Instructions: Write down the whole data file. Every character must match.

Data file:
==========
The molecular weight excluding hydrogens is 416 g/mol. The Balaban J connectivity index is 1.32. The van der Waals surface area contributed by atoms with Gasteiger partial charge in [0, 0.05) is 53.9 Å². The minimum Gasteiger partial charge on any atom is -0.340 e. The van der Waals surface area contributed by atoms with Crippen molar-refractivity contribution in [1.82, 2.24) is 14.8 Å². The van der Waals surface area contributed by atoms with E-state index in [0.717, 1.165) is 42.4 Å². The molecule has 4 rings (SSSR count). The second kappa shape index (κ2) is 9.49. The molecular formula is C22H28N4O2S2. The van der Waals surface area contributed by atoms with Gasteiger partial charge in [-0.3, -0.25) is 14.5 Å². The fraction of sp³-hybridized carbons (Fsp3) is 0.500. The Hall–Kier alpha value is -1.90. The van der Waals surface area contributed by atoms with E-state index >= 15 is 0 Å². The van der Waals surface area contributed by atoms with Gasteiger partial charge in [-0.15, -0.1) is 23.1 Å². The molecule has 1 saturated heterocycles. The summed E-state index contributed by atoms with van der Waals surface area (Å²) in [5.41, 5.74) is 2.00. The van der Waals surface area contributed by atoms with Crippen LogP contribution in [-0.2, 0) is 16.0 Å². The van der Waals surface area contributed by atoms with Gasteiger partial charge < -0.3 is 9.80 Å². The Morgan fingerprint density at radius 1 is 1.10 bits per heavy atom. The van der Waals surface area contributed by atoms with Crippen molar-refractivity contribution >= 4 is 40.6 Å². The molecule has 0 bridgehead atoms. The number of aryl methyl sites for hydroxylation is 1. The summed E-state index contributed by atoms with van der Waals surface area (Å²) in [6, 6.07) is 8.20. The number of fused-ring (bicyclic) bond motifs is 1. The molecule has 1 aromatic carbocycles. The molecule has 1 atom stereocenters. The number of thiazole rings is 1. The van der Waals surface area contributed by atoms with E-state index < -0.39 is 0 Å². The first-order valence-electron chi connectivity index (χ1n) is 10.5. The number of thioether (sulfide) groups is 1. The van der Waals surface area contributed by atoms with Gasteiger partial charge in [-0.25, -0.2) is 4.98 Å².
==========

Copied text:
The molecular weight excluding hydrogens is 416 g/mol. The Balaban J connectivity index is 1.32. The van der Waals surface area contributed by atoms with Gasteiger partial charge in [0, 0.05) is 53.9 Å². The minimum Gasteiger partial charge on any atom is -0.340 e. The van der Waals surface area contributed by atoms with Crippen molar-refractivity contribution in [1.82, 2.24) is 14.8 Å². The van der Waals surface area contributed by atoms with E-state index in [0.717, 1.165) is 42.4 Å². The molecule has 4 rings (SSSR count). The second kappa shape index (κ2) is 9.49. The molecular formula is C22H28N4O2S2. The van der Waals surface area contributed by atoms with Gasteiger partial charge in [-0.3, -0.25) is 14.5 Å². The fraction of sp³-hybridized carbons (Fsp3) is 0.500. The Hall–Kier alpha value is -1.90. The van der Waals surface area contributed by atoms with E-state index >= 15 is 0 Å². The van der Waals surface area contributed by atoms with Gasteiger partial charge in [-0.15, -0.1) is 23.1 Å². The molecule has 1 saturated heterocycles. The summed E-state index contributed by atoms with van der Waals surface area (Å²) in [5.41, 5.74) is 2.00. The van der Waals surface area contributed by atoms with Crippen LogP contribution in [-0.2, 0) is 16.0 Å². The van der Waals surface area contributed by atoms with Gasteiger partial charge < -0.3 is 9.80 Å². The Morgan fingerprint density at radius 1 is 1.10 bits per heavy atom. The van der Waals surface area contributed by atoms with Crippen molar-refractivity contribution >= 4 is 40.6 Å². The molecule has 0 bridgehead atoms. The number of aryl methyl sites for hydroxylation is 1. The summed E-state index contributed by atoms with van der Waals surface area (Å²) in [6, 6.07) is 8.20. The number of fused-ring (bicyclic) bond motifs is 1. The molecule has 1 aromatic carbocycles. The molecule has 1 atom stereocenters. The number of thiazole rings is 1. The van der Waals surface area contributed by atoms with E-state index < -0.39 is 0 Å². The first-order valence-electron chi connectivity index (χ1n) is 10.5. The number of thioether (sulfide) groups is 1. The van der Waals surface area contributed by atoms with Gasteiger partial charge in [-0.25, -0.2) is 4.98 Å².